time that the earth had emerged from the sea and the sun had risen in the sky, there lived a macaw whose name was Itzam-Yeh (its-am-YEH), translated as Seven Macaw. Seven Macaw had a very high opinion of himself.
Because his eyes were gemstones and his teeth shone like the Sun itself, he was convinced that, in fact, he was the sun. He was so self-absorbed that he announced that some day he would be the moon, as well.
The Hero Twins, Hunahpu and Xbalanque, felt that Seven Macaw was too boastful and was giving false impressions to the people. Clearly, he was not the sun. The twins decided he needed to be punished.
So the twins made plans to shoot Seven Macaw when they could distract the colorful bird. Finally, they found the perfect time to do so. Seven Macaw was eating lunch in a nance tree. (The nance tree still grows in the wilds of present-day Yucatan and is known for producing a luscious fruit.)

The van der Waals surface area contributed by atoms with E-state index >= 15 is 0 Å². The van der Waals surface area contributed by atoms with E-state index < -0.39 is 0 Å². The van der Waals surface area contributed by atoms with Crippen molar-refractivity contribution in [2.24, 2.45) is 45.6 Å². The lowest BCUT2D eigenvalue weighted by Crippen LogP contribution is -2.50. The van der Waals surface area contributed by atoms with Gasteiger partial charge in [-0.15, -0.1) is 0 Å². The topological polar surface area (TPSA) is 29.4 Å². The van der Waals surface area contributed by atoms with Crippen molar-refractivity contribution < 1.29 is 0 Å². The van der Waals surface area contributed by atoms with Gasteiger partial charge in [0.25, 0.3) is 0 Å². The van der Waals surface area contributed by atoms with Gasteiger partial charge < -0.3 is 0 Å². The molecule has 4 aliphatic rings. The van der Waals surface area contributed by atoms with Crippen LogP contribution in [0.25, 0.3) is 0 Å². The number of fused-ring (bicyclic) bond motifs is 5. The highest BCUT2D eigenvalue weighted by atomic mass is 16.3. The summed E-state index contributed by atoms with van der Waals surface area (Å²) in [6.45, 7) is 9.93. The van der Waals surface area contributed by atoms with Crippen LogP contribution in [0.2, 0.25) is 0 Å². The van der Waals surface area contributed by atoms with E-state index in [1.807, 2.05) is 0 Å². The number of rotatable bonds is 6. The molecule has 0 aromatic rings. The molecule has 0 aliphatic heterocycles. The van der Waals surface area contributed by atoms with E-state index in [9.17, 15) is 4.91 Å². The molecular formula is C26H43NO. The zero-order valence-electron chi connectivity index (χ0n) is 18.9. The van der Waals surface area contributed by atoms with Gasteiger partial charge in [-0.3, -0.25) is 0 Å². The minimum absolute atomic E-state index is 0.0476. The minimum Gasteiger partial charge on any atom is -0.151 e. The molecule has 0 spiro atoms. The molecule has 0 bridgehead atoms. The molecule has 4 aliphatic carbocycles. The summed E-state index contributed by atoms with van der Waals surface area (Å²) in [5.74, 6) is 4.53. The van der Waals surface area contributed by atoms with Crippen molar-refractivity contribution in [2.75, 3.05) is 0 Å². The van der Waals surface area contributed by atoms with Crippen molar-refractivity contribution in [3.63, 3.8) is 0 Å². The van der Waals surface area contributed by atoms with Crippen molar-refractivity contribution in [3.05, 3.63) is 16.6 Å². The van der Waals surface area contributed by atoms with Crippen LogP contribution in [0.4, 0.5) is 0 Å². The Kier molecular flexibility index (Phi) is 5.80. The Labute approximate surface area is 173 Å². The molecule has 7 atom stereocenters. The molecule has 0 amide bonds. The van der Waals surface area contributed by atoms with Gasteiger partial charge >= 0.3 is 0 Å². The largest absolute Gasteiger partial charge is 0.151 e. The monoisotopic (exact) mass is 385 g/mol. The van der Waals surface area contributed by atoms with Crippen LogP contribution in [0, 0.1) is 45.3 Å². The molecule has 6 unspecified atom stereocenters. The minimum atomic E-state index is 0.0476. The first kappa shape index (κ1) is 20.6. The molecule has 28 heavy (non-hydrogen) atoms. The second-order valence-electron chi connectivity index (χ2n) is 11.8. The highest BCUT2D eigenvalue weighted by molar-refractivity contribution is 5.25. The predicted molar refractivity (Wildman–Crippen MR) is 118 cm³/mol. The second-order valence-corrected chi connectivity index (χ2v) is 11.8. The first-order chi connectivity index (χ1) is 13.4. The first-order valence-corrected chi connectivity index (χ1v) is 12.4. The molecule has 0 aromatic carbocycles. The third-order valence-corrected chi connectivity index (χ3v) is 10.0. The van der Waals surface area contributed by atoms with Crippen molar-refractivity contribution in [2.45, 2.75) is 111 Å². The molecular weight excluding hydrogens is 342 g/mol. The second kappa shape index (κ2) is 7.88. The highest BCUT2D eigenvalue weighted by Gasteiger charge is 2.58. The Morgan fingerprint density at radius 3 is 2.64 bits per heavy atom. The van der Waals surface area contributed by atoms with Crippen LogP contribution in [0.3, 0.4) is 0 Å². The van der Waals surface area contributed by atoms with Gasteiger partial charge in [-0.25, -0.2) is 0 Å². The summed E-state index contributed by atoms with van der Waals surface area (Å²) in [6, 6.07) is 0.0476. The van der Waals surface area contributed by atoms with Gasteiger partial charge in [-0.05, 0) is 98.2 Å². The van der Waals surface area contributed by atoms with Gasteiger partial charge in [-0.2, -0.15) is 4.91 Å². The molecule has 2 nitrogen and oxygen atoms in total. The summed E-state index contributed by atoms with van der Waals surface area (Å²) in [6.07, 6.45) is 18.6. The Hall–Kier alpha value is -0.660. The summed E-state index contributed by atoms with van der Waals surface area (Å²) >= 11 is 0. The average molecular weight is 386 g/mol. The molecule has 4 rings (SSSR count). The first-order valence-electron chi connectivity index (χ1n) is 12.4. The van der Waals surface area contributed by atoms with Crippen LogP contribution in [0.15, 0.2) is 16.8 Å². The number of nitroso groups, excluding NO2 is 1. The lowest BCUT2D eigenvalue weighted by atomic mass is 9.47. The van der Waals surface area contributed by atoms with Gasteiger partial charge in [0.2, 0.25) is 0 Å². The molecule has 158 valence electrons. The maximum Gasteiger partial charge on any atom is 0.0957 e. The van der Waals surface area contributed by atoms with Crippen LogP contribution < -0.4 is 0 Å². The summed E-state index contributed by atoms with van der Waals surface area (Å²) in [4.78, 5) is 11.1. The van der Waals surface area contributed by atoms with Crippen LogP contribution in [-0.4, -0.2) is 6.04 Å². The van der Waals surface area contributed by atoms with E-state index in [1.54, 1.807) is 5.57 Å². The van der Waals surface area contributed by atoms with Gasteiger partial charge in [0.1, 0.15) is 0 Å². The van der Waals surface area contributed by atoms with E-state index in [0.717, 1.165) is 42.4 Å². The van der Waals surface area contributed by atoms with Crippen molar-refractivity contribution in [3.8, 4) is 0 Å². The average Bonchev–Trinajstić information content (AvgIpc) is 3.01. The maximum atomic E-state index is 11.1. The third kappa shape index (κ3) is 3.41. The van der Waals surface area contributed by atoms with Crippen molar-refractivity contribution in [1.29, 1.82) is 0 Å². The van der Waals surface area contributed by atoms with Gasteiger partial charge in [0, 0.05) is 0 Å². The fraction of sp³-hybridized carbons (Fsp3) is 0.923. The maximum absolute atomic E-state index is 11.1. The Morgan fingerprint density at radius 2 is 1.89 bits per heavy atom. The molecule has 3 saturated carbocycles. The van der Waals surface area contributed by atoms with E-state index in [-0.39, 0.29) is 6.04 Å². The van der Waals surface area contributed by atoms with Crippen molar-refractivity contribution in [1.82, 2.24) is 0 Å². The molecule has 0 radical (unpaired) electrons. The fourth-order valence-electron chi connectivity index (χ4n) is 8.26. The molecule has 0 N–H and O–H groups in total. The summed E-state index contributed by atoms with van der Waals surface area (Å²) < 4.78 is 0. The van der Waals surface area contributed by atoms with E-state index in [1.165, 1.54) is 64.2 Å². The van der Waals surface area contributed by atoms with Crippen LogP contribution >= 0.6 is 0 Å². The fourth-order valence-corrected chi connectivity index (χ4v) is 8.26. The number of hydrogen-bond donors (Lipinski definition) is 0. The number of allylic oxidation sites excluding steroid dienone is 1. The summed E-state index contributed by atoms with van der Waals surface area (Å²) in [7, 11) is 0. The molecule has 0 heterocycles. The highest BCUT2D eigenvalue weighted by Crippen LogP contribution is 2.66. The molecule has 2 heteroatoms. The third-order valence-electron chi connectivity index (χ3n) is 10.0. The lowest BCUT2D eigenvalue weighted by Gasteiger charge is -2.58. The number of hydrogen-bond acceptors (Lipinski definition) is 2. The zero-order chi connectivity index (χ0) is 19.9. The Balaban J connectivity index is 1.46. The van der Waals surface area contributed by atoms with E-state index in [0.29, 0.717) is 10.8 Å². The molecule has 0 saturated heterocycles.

Hunahpu used a hollow pipe called a blowgun to shoot Seven Macaw with a pellet. The gun’s pellet tore through the bird’s mouth, breaking his jaw and injuring his precious eyes. The jewels in his mouth and eyes were severely damaged.
The impact of the shot forced Seven Macaw to fall from the nance tree. However, Seven Macaw was still dangerous. When Hunahpu approached Seven Macaw, the boastful bird bit off the twin’s arm and escaped with it. When he returned to his home, Seven Macaw hung the arm over a fire.
Hunahpu and his brother tried hard to think of a way to get the arm back. Finally, after meeting with an elderly man and woman who were wrinkled, gray, and walked crookedly, the twins came up with a plan. The old couple agreed to pretend they were the twins’ grandparents, and the foursome set out to find Seven Macaw.